To guarantee the items “don’t fall into the wrong hands,” a Lebanese businessman donates Nazi items he purchased from a German auction to an Israeli foundation, including Adolf Hitler’s top hat, among other personal possessions.
In a “noble act of the first degree,” Lebanese-Swiss businessman Abdallah Chatila purchased Adolf Hitler’s top hat, among other personal belongings, in an auction of Nazi memorabilia in Munich, and said he was “planning to donate them to the Jewish people.”
According to various reports, Chatila spent some €550,000 at the German auction house Hermann Historica – an auction which caused a German and international uproar last week.In addition to the top hat, the businessman acquired some 10 total articles, including Hitler’s cigar box and writing machine, as well as a luxury edition of his book Mein Kampf, containing an eagle and swastika insignia belonging to the Nazi leader Hermann Goring.
He told Israel Hayom on Sunday he would donate the items to the Israel-based Karen Hayesod Foundation.
Chatila said: “I saw in the media that there was a complaint about the auction house and I quickly approached the Keren Hayesod Foundation – with which I am in contact, with the goal of preventing these objects from falling into the wrong hands. We live in a time where views are becoming too extreme in all directions. Under these circumstances, dangerous anti-Semitism and anti-Zionism are growing and such items could serve them.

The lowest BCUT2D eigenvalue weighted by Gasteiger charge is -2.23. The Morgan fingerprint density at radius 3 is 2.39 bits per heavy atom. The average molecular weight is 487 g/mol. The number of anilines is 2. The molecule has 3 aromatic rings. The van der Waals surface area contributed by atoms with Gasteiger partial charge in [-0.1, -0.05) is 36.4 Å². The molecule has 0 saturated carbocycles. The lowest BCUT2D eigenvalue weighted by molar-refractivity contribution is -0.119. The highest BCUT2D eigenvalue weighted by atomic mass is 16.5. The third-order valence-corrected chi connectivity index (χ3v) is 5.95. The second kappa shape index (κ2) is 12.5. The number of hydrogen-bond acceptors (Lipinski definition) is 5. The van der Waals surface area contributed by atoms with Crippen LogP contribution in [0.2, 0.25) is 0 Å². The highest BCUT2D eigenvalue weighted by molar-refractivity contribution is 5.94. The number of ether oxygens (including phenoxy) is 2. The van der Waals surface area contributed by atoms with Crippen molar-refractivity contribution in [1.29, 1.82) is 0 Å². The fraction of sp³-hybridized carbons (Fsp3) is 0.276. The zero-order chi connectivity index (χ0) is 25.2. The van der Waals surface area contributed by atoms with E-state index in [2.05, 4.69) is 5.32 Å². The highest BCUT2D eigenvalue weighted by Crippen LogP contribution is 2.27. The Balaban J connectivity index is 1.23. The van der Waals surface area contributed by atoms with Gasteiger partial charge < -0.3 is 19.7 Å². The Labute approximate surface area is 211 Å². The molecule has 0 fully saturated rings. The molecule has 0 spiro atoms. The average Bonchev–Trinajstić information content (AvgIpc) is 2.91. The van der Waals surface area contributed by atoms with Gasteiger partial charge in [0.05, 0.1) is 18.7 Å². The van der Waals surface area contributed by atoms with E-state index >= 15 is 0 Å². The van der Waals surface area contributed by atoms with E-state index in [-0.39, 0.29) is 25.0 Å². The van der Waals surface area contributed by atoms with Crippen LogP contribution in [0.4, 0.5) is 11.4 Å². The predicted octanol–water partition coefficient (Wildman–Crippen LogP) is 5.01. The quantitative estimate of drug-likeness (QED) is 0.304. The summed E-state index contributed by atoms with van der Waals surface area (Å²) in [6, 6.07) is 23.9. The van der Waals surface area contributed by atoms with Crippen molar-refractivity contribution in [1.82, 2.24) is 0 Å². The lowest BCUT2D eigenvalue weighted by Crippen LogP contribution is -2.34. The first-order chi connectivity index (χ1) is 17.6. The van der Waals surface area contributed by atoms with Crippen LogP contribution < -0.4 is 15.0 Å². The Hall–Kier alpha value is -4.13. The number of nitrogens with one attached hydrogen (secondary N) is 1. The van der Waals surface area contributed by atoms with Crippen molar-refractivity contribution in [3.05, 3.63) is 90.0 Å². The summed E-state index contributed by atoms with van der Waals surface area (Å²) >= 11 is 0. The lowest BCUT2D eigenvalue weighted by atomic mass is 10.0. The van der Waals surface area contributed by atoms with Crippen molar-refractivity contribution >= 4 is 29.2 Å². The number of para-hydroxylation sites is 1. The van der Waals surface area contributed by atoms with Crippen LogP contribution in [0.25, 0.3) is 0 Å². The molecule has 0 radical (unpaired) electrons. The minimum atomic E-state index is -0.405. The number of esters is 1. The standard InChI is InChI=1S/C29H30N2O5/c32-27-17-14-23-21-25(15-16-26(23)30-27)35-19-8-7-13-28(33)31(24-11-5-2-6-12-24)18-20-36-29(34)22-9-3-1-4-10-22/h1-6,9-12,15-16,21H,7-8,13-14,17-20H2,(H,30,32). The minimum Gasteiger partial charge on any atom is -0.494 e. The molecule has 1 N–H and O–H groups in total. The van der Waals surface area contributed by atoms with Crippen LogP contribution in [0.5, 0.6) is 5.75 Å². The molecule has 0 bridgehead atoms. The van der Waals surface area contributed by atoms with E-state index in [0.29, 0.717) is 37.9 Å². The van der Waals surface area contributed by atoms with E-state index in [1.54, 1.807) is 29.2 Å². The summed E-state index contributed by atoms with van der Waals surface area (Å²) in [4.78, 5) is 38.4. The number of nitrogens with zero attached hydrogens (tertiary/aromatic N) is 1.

“Everything happened quickly. I donated [the items] to Keren Hayesod and they will decide whether they are transferred to Yad Vashem or any other body,” he added.
Chairman of the European Jewish Association Rabbi Menachem Margolin thanked Chatila, saying “his deed is a noble one of the first degree. In light of the fact that the auction house insisted on promoting the sale, despite the protest, it is touching to see that even in 2019, there are still people in the world who act beyond cynicism to make sure these despicable items would not be used to glorify the Nazi legacy.”
Ahead of the auction, Margolin said in a letter to Hermann Historica that the sale was a disgrace.
“You all say ‘Never Again,’ make it so,” he wrote. “Selling such items should be no different than selling the personal items belonging to Osama Bin Laden, or Anders Breivik.”
Keren Hayesod said in a statement: “We will handle the items with reverence and when they come to us we will consult with all the relevant bodies to make the best decision possible about what to do with them.”
Chatila earlier told the weekly Swiss newspaper Le Matin Dimanche that he bought the memorabilia “so it would not be used for purposes of neo-Nazi propaganda.”
“The far-right and anti-Semitism are gaining momentum across Europe and the world, which is why I didn’t want the items to fall into the wrong hands,” he said, adding that in his opinion, “they should be burned.”
Born in Beirut in 1974 to a family of Christian jewelers, Chatila is one of the 300 wealthiest people in Switzerland. He made his fortune in diamonds and real estate in Geneva.
Parts of this article were originally published by i24NEWS.
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‘as a light unto the nations’